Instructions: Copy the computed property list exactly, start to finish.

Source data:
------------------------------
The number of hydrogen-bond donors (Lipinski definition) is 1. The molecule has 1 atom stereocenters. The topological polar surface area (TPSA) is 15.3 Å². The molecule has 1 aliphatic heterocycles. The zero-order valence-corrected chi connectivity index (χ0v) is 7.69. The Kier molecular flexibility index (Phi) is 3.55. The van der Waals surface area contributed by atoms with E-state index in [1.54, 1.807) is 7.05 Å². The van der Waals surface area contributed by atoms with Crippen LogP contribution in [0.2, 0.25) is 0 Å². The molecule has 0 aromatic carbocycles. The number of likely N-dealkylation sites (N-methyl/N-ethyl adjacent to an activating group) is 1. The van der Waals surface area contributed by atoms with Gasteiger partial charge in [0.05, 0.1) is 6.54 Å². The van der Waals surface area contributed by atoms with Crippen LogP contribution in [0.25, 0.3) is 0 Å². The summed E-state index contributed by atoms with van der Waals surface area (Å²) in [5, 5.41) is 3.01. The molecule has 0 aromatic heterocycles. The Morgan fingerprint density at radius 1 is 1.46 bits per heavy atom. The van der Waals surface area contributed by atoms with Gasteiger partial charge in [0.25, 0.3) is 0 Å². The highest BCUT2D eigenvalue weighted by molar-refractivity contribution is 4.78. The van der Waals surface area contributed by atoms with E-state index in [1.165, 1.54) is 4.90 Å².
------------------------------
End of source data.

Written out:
The number of hydrogen-bond donors (Lipinski definition) is 1. The molecule has 1 atom stereocenters. The topological polar surface area (TPSA) is 15.3 Å². The molecule has 1 aliphatic heterocycles. The zero-order valence-corrected chi connectivity index (χ0v) is 7.69. The Kier molecular flexibility index (Phi) is 3.55. The van der Waals surface area contributed by atoms with E-state index in [1.54, 1.807) is 7.05 Å². The van der Waals surface area contributed by atoms with Crippen LogP contribution in [0.2, 0.25) is 0 Å². The molecule has 0 aromatic carbocycles. The number of likely N-dealkylation sites (N-methyl/N-ethyl adjacent to an activating group) is 1. The van der Waals surface area contributed by atoms with Gasteiger partial charge in [0.05, 0.1) is 6.54 Å². The van der Waals surface area contributed by atoms with Crippen LogP contribution in [0.25, 0.3) is 0 Å². The summed E-state index contributed by atoms with van der Waals surface area (Å²) in [5, 5.41) is 3.01. The molecule has 0 aromatic heterocycles. The Morgan fingerprint density at radius 1 is 1.46 bits per heavy atom. The van der Waals surface area contributed by atoms with Gasteiger partial charge in [0.25, 0.3) is 0 Å². The highest BCUT2D eigenvalue weighted by molar-refractivity contribution is 4.78. The van der Waals surface area contributed by atoms with E-state index in [1.165, 1.54) is 4.90 Å².